Towards enduring autonomous robots via embodied energy – Nature.com

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Nature volume 602pages 393–402 (2022)
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Autonomous robots comprise actuation, energy, sensory and control systems built from materials and structures that are not necessarily designed and integrated for multifunctionality. Yet, animals and other organisms that robots strive to emulate contain highly sophisticated and interconnected systems at all organizational levels, which allow multiple functions to be performed simultaneously. Herein, we examine how system integration and multifunctionality in nature inspires a new paradigm for autonomous robots that we call Embodied Energy. Whereas most untethered robots use batteries to store energy and power their operation, recent advancements in energy-storage techniques enable chemical or electrical energy sources to be embodied directly within the structures and materials used to create robots, rather than requiring separate battery packs. This perspective highlights emerging examples of Embodied Energy in the context of developing autonomous robots.
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The authors thank the Office of Naval Research, grant no. N00014-20-1-2438, Air Force Office of Scientific Research, grant no. FA9550-20-1-0254, and the National Science Foundation, grant no. EFMA-1830924.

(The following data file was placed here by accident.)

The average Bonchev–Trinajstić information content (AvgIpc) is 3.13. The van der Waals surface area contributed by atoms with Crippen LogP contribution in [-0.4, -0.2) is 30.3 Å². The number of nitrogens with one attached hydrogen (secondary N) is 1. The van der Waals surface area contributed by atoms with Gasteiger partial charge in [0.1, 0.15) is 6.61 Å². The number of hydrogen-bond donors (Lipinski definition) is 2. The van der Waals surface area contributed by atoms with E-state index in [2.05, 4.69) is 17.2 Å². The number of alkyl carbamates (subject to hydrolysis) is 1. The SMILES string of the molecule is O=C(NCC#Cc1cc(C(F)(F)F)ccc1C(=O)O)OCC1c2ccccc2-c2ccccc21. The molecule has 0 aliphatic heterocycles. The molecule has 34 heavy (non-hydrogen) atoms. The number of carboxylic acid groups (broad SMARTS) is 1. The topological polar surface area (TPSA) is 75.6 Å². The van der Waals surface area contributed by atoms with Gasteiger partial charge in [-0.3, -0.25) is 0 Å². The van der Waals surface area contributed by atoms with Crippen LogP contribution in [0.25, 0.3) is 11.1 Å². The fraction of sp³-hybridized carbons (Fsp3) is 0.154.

These authors contributed equally: Cameron A. Aubin, Jennifer A. Lewis, Robert F. Shepherd
Sibley School of Mechanical & Aerospace Engineering, Cornell University, Ithaca, NY, USA
Cameron A. Aubin & Robert F. Shepherd
John A. Paulson School of Engineering & Applied Sciences, Harvard University, Cambridge, MA, USA
Benjamin Gorissen & Jennifer A. Lewis
Department of Mechanical Engineering, KU Leuven, Leuven, Belgium
Benjamin Gorissen & Edoardo Milana
Materials and Manufacturing Directorate, Air Force Research Laboratory, Wright-Patterson Air Force Base, OH, USA
Philip R. Buskohl
Energy and Biotechnology Division, Army Research Laboratory, Adelphi, MD, USA
Nathan Lazarus
Autonomous Systems Division, Army Research Laboratory, Adelphi, MD, USA
Geoffrey A. Slipher
Robotic Materials Department, Max Planck Institute for Intelligent Systems, Stuttgart, Germany
Christoph Keplinger
Department of Computer Science, University of Vermont, Burlington, VT, USA
Josh Bongard
Department of Engineering, University of Cambridge, Cambridge, UK
Fumiya Iida
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R.F.S. and J.A.L. conceived of the concept. C.A.A., J.A.L. and R.F.S. drafted key elements of the manuscript. C.A.A. researched, collected and analysed data. C.A.A., B.G. and E.M. drafted figures. P.R.B., N.L., G.A.S., C.K., J.B. and F.I. assisted in editing and refining the vision.
Correspondence to Robert F. Shepherd.
The authors declare no competing interests.
Nature thanks Milo Shaffer and the other, anonymous, reviewer(s) for their contribution to the peer review of this work.
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Aubin, C.A., Gorissen, B., Milana, E. et al. Towards enduring autonomous robots via embodied energy. Nature 602, 393–402 (2022). https://doi.org/10.1038/s41586-021-04138-2
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Received: 17 February 2021
Accepted: 14 October 2021
Published: 16 February 2022
Issue Date: 17 February 2022
DOI: https://doi.org/10.1038/s41586-021-04138-2
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